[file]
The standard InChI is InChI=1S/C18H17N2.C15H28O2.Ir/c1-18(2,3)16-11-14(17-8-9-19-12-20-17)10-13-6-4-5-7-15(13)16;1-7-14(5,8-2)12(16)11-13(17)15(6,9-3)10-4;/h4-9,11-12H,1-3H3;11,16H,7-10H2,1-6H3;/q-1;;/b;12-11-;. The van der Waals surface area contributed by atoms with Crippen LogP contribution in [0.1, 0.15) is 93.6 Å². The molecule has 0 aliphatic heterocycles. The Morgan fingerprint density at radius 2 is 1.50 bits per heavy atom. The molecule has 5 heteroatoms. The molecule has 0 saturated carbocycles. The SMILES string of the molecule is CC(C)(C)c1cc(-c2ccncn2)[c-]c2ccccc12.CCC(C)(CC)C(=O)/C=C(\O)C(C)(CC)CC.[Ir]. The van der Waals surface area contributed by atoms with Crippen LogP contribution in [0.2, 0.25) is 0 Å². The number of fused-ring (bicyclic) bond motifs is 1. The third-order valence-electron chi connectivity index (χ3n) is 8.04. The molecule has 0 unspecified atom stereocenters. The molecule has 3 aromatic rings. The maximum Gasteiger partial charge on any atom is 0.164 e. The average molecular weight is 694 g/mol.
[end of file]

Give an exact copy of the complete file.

The standard InChI is InChI=1S/C18H17N2.C15H28O2.Ir/c1-18(2,3)16-11-14(17-8-9-19-12-20-17)10-13-6-4-5-7-15(13)16;1-7-14(5,8-2)12(16)11-13(17)15(6,9-3)10-4;/h4-9,11-12H,1-3H3;11,16H,7-10H2,1-6H3;/q-1;;/b;12-11-;. The van der Waals surface area contributed by atoms with Crippen LogP contribution in [0.1, 0.15) is 93.6 Å². The molecule has 0 aliphatic heterocycles. The Morgan fingerprint density at radius 2 is 1.50 bits per heavy atom. The molecule has 5 heteroatoms. The molecule has 0 saturated carbocycles. The SMILES string of the molecule is CC(C)(C)c1cc(-c2ccncn2)[c-]c2ccccc12.CCC(C)(CC)C(=O)/C=C(\O)C(C)(CC)CC.[Ir]. The van der Waals surface area contributed by atoms with Crippen LogP contribution in [0.2, 0.25) is 0 Å². The number of fused-ring (bicyclic) bond motifs is 1. The third-order valence-electron chi connectivity index (χ3n) is 8.04. The molecule has 0 unspecified atom stereocenters. The molecule has 3 aromatic rings. The maximum Gasteiger partial charge on any atom is 0.164 e. The average molecular weight is 694 g/mol.